Tuesday, July 13, 2010

Most-Read Authors

Taking a page from Emily, Amateur Weeder, and Nicole, I've decided to compile a list of my most-read authors. Naturally, it's an odd list that doesn't actually reflect my current reading tastes. Emily and Nicole cut off at five but since my numbers aren't as huge I decided to stop at three.

Dean Koontz - at least 30
Anne Rice - 18
Peter David - 9
Isabel Allende - 6
Toni Morrison - 6
William S. Burroughs - 5
Dan Simmons - 5
Roberto Bolaño - 4
F. Scott Fitzgerald - 4
Mark Twain - 4 (one was an anthology)
Virginia Woolf - 4
William Faulkner - 3
Hermann Hesse - 3
Jack Kerouac - 3

I went through the Dean Koontz bibliography on Wikipedia and counted all the titles that sounded familiar. I was a huge Koontz fan from the time I was about 11 until about halfway through college when I realized that all his books were following the exact same formula, centered on exact same stock characters, had too many damn superdogs, and each one was preachier than the last. While I still hold several of his works in high regard (particularly Phantoms, Winter Moon, and Seize the Night), I no longer seek him out.

Anne Rice was another high school favorite - something about all that WANGST just appeals to teenagers, I think. I've read pretty much everything she's written that wasn't either Christian or erotica. I still do like her and strongly recommend her but, at the same time, haven't picked up any of her books in a long time, other than a recent partial reread of The Witching Hour.

Peter David - Star Trek novels. All of them.

Isabel Allende was yet another high school favorite I no longer read. So were Burroughs and Kerouac, as part of a wannabe-iconoclast phase. I actually owned Burroughs's The Soft Machine, The Ticket That Exploded, and Nova Express at one point but never, ever made sense of any of them. I think I gave them away to a used book sale, although I still have Naked Lunch and Exterminator!

Toni Morrison, Mark Twain, and William Faulkner - meh. Once again, I liked Morrison better when I was younger. Maybe it's time for a reread? Was assigned As I Lay Dying in college and couldn't stand it.

I like Woolf but can't say I love her the way Emily does.

But Hermann Hesse, Dan Simmons, Roberto Bolaño, and F. Scott Fitzgerald - love them all!

In closing: favorite authors ≠ most-read authors. It was an interesting exercise, though, one that reflected my changing book preferences.

Update: I forgot Faye Kellerman until Jill reminded me in the comments! I've read 15 of her books which puts her between Anne Rice and Peter David. I still enjoy her Peter Decker/Rina Lazarus series and just learned that there is a new one out I haven't read yet.

10 comments:

Emily said...

I think it's interesting that many peoples' lists include authors they read "back in the day" - I wonder if there's something about reading as a middle- or high-schooler that encourages binging on book after book by the same author, in a way that adult reading doesn't? Like, maybe one's reading world seems smaller as a teenager. Nowadays there are just SO many different books & authors I want to read, that I have trouble even getting to the back-logs of my very, very favorites. I don't remember having that feeling as much back in high school.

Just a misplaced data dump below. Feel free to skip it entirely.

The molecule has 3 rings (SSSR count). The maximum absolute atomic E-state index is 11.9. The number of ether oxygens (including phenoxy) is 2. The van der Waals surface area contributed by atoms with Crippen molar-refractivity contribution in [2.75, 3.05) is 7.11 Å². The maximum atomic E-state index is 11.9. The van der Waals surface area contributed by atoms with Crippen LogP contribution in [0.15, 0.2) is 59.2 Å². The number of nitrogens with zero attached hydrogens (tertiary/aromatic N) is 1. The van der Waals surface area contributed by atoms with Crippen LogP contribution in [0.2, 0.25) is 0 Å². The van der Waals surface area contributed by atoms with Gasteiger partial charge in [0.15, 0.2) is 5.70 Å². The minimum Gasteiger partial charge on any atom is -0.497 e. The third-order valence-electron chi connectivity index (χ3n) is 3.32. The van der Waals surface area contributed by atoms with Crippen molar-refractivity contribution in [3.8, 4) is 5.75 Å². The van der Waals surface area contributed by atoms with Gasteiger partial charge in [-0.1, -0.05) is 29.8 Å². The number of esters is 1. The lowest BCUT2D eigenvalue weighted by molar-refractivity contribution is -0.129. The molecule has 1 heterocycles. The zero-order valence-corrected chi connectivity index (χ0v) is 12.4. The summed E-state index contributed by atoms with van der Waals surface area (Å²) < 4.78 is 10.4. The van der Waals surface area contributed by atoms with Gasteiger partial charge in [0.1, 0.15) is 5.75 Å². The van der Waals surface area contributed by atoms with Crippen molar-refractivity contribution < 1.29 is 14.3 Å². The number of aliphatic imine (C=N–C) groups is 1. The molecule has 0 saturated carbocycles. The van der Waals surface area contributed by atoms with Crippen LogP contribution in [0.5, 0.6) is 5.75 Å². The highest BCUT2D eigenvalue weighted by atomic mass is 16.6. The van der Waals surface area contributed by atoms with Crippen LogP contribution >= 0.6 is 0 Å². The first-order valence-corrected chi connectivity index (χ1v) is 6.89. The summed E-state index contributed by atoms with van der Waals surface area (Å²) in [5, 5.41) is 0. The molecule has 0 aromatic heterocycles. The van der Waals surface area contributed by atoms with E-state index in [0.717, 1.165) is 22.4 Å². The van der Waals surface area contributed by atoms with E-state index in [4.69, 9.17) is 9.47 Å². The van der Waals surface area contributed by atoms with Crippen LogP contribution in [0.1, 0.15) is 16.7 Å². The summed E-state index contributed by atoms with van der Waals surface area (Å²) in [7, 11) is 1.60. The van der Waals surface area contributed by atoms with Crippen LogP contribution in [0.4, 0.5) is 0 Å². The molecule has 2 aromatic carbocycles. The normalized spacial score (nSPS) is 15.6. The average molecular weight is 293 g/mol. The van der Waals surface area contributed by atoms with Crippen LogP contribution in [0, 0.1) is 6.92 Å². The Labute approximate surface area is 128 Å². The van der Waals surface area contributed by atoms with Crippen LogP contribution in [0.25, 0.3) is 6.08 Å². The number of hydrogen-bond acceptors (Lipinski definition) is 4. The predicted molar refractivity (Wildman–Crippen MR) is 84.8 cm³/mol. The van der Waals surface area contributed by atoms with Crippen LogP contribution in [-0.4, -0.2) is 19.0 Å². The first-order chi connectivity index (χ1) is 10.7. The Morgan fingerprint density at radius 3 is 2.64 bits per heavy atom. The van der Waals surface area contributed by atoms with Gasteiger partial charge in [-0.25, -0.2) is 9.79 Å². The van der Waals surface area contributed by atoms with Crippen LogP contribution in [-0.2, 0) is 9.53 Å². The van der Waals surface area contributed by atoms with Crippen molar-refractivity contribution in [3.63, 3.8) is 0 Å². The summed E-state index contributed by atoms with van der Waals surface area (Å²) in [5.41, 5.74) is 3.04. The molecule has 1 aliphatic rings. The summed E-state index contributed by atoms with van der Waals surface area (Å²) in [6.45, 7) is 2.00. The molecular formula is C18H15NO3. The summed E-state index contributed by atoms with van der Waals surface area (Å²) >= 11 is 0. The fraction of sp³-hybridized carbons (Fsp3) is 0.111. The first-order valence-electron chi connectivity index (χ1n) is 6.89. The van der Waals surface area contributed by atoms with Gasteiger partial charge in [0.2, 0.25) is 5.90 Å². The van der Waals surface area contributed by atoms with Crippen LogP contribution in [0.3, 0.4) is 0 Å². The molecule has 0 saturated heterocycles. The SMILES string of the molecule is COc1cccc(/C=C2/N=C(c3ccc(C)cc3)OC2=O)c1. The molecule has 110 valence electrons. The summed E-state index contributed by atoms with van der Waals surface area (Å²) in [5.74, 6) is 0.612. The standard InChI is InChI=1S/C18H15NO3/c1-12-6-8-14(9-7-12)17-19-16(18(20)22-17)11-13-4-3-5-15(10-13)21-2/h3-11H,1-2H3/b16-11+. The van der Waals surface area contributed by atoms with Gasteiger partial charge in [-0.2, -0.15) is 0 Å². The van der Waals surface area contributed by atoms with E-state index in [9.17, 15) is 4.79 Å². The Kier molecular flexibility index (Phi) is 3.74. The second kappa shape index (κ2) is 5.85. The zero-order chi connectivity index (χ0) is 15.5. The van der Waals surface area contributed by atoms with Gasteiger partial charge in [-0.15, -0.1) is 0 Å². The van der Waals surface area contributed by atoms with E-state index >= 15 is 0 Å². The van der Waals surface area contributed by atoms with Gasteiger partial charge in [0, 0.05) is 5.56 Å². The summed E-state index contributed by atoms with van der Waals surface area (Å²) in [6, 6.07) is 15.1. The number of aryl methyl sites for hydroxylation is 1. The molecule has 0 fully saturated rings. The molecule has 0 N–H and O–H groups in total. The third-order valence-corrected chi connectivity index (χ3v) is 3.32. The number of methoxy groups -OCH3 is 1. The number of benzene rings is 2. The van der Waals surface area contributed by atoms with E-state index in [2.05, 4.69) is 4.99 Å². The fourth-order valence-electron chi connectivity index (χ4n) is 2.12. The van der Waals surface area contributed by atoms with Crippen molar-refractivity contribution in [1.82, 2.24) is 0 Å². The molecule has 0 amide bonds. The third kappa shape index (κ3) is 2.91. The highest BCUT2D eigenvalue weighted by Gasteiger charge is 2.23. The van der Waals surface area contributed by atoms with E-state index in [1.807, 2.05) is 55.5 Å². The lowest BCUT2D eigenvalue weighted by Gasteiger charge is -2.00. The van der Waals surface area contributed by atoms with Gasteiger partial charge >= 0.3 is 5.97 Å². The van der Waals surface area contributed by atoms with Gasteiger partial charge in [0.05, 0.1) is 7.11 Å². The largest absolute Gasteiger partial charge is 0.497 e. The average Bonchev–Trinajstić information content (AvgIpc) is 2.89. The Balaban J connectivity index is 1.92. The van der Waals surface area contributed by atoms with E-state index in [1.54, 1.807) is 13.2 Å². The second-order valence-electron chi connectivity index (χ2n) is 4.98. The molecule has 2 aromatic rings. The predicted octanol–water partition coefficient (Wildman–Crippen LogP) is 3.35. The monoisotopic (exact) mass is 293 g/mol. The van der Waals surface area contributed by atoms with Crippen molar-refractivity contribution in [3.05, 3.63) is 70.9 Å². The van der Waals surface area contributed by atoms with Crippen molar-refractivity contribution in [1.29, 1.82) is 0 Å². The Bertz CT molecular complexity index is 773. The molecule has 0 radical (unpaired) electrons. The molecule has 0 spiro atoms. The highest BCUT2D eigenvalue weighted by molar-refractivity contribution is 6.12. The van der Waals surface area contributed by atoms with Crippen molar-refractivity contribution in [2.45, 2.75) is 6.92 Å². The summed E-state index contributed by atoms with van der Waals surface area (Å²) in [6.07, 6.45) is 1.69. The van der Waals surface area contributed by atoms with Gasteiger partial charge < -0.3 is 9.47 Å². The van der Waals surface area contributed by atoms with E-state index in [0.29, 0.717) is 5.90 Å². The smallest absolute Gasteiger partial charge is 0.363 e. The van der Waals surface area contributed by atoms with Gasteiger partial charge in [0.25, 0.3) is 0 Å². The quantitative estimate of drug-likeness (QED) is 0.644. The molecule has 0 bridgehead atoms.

rhapsodyinbooks said...

What about the Kellermans? Shouldn't they be on your list?

E. L. Fay said...

Emily: Yes, that's definitely why the results are so weird. For me, I think Koontz is such light reading that it's easy to plow through a ton of his books. Rice is just addicting.

Jill: OMG! Thanks for reminding me! I knew I was forgetting somebody!

Amateur Weeder said...

If I went down to three, I'd have a dang long list. A lot of this is a function of nothing more than age. I have even read three Anne Rice novels!

E. L. Fay said...

Oh I'm sorry! I called you "Amateur Reader" in the post. Fixed it.

Yeah, I was surprised at how short my list was. Hopefully it'll grow before long.

Amateur Weeder said...

Ha! I need to make the same list, but with weeds.

Dandelions - 117
Coffeetree seedlings - 78
That thing that looks sort of like a cabbage with antenna - 45

Richard said...

E.L. Fay, I suspect Amateur Weeder's name change, like The Artist Formerly Known as Prince's, is only temporary. However, I've never been mistaken for Paul the psychic World Cup octopus either! Of the writers on your list, I've read the most by Bolaño (7 + another 1 just started today) followed by Woolf (4, all this year due to Woolf in Winter) with Woolf possibly tied by F. Scott Fitgerald (I lost track of what I read by him, but I was a big fan back in high school and college). Never read any Koonst and dropped Interview with the Vampire due to boredom/bad timing years ago (this sometimes happens--not a true knock on Anne Rice). Anyway, interesting post and it's been fun seeing what you and the others have been big readers of over time and/or once upon a time!

JoAnn said...

Oh, this is fun! I'll bet Stephen King and John Grisham would be near the top of my list, but I haven't read either one of them in ages. Need to look through my reading journal...

E. L. Fay said...

Weeder: I just weeded yesterday and was too sore to go running today! My strawberry patch was buried in jungle!

Richard: I actually thought they were two different people at first - that's why I was so apologetic! You're lucky to have read all that Bolaño.

JoAnn: I tried to like King but couldn't - his prose just never did anything for me. The only Grisham I've read was The Testament which I actually loved.

claire said...

Your DeaN Koontz was my Stephen King. This is such a fun exercise!

Related Posts with Thumbnails